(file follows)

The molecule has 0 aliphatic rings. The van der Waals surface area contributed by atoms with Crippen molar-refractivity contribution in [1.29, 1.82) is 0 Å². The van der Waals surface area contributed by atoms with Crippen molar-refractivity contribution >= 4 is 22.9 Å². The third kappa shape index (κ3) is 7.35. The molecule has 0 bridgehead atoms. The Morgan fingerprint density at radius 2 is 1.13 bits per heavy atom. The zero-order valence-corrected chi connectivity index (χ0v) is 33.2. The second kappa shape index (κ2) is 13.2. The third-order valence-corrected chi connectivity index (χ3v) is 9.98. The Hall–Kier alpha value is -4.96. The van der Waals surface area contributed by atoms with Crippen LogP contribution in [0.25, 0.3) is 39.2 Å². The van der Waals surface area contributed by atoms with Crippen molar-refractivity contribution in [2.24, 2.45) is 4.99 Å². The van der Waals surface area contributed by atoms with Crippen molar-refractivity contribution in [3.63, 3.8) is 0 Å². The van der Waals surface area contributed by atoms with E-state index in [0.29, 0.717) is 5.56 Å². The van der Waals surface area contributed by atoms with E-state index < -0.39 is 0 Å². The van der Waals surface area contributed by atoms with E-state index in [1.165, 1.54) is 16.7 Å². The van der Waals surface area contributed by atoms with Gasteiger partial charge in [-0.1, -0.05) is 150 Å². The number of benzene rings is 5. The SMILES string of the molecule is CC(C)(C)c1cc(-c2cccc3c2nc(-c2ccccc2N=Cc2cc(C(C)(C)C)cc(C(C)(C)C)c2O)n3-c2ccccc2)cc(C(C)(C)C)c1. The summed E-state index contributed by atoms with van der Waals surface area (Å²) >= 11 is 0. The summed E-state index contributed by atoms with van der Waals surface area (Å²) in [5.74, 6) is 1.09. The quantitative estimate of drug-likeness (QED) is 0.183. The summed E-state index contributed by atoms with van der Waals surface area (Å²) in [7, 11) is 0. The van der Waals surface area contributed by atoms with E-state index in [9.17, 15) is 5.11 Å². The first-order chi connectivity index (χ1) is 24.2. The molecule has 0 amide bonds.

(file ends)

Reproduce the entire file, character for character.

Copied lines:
The molecule has 0 aliphatic rings. The van der Waals surface area contributed by atoms with Crippen molar-refractivity contribution in [1.29, 1.82) is 0 Å². The van der Waals surface area contributed by atoms with Crippen molar-refractivity contribution >= 4 is 22.9 Å². The third kappa shape index (κ3) is 7.35. The molecule has 0 bridgehead atoms. The Morgan fingerprint density at radius 2 is 1.13 bits per heavy atom. The zero-order valence-corrected chi connectivity index (χ0v) is 33.2. The second kappa shape index (κ2) is 13.2. The third-order valence-corrected chi connectivity index (χ3v) is 9.98. The Hall–Kier alpha value is -4.96. The van der Waals surface area contributed by atoms with Crippen LogP contribution in [0.25, 0.3) is 39.2 Å². The van der Waals surface area contributed by atoms with Crippen molar-refractivity contribution in [2.24, 2.45) is 4.99 Å². The van der Waals surface area contributed by atoms with Crippen molar-refractivity contribution in [3.63, 3.8) is 0 Å². The van der Waals surface area contributed by atoms with E-state index in [0.29, 0.717) is 5.56 Å². The van der Waals surface area contributed by atoms with E-state index < -0.39 is 0 Å². The van der Waals surface area contributed by atoms with E-state index in [1.165, 1.54) is 16.7 Å². The van der Waals surface area contributed by atoms with Gasteiger partial charge in [-0.1, -0.05) is 150 Å². The number of benzene rings is 5. The SMILES string of the molecule is CC(C)(C)c1cc(-c2cccc3c2nc(-c2ccccc2N=Cc2cc(C(C)(C)C)cc(C(C)(C)C)c2O)n3-c2ccccc2)cc(C(C)(C)C)c1. The summed E-state index contributed by atoms with van der Waals surface area (Å²) >= 11 is 0. The summed E-state index contributed by atoms with van der Waals surface area (Å²) in [5.74, 6) is 1.09. The quantitative estimate of drug-likeness (QED) is 0.183. The summed E-state index contributed by atoms with van der Waals surface area (Å²) in [7, 11) is 0. The van der Waals surface area contributed by atoms with E-state index in [9.17, 15) is 5.11 Å². The first-order chi connectivity index (χ1) is 24.2. The molecule has 0 amide bonds.